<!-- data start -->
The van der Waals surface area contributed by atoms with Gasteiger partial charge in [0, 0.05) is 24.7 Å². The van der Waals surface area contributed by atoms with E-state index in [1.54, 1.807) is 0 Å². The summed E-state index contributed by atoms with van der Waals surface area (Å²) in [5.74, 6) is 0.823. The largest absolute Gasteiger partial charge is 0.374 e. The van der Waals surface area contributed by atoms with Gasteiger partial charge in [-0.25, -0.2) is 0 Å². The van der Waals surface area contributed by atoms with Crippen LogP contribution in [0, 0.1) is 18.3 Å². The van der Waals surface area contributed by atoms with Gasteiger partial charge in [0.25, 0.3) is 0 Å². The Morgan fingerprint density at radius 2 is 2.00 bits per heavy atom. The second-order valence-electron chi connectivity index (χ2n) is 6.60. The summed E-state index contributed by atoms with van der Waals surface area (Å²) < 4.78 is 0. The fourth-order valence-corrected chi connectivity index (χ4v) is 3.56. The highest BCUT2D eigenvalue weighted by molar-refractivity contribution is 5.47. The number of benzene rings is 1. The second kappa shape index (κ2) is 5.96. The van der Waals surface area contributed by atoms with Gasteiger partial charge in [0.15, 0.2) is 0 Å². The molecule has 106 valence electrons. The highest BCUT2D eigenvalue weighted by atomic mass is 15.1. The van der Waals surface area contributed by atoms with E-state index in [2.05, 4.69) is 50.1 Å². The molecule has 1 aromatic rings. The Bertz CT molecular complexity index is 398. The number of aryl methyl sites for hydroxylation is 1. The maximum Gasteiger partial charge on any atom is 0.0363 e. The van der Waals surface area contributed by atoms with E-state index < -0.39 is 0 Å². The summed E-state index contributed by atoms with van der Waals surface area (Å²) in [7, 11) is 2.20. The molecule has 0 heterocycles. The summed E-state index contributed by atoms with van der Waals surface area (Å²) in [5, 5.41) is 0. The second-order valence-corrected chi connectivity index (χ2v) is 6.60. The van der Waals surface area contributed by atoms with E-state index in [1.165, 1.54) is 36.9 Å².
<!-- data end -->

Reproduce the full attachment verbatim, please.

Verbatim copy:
The van der Waals surface area contributed by atoms with Gasteiger partial charge in [0, 0.05) is 24.7 Å². The van der Waals surface area contributed by atoms with E-state index in [1.54, 1.807) is 0 Å². The summed E-state index contributed by atoms with van der Waals surface area (Å²) in [5.74, 6) is 0.823. The largest absolute Gasteiger partial charge is 0.374 e. The van der Waals surface area contributed by atoms with Gasteiger partial charge in [-0.25, -0.2) is 0 Å². The van der Waals surface area contributed by atoms with Crippen LogP contribution in [0, 0.1) is 18.3 Å². The van der Waals surface area contributed by atoms with Gasteiger partial charge in [0.25, 0.3) is 0 Å². The Morgan fingerprint density at radius 2 is 2.00 bits per heavy atom. The second-order valence-electron chi connectivity index (χ2n) is 6.60. The summed E-state index contributed by atoms with van der Waals surface area (Å²) < 4.78 is 0. The fourth-order valence-corrected chi connectivity index (χ4v) is 3.56. The highest BCUT2D eigenvalue weighted by molar-refractivity contribution is 5.47. The number of benzene rings is 1. The second kappa shape index (κ2) is 5.96. The van der Waals surface area contributed by atoms with Gasteiger partial charge in [0.15, 0.2) is 0 Å². The molecule has 106 valence electrons. The highest BCUT2D eigenvalue weighted by atomic mass is 15.1. The van der Waals surface area contributed by atoms with E-state index in [2.05, 4.69) is 50.1 Å². The molecule has 1 aromatic rings. The Bertz CT molecular complexity index is 398. The number of aryl methyl sites for hydroxylation is 1. The maximum Gasteiger partial charge on any atom is 0.0363 e. The van der Waals surface area contributed by atoms with E-state index < -0.39 is 0 Å². The summed E-state index contributed by atoms with van der Waals surface area (Å²) in [7, 11) is 2.20. The molecule has 0 heterocycles. The summed E-state index contributed by atoms with van der Waals surface area (Å²) in [5, 5.41) is 0. The second-order valence-corrected chi connectivity index (χ2v) is 6.60. The van der Waals surface area contributed by atoms with E-state index in [1.165, 1.54) is 36.9 Å².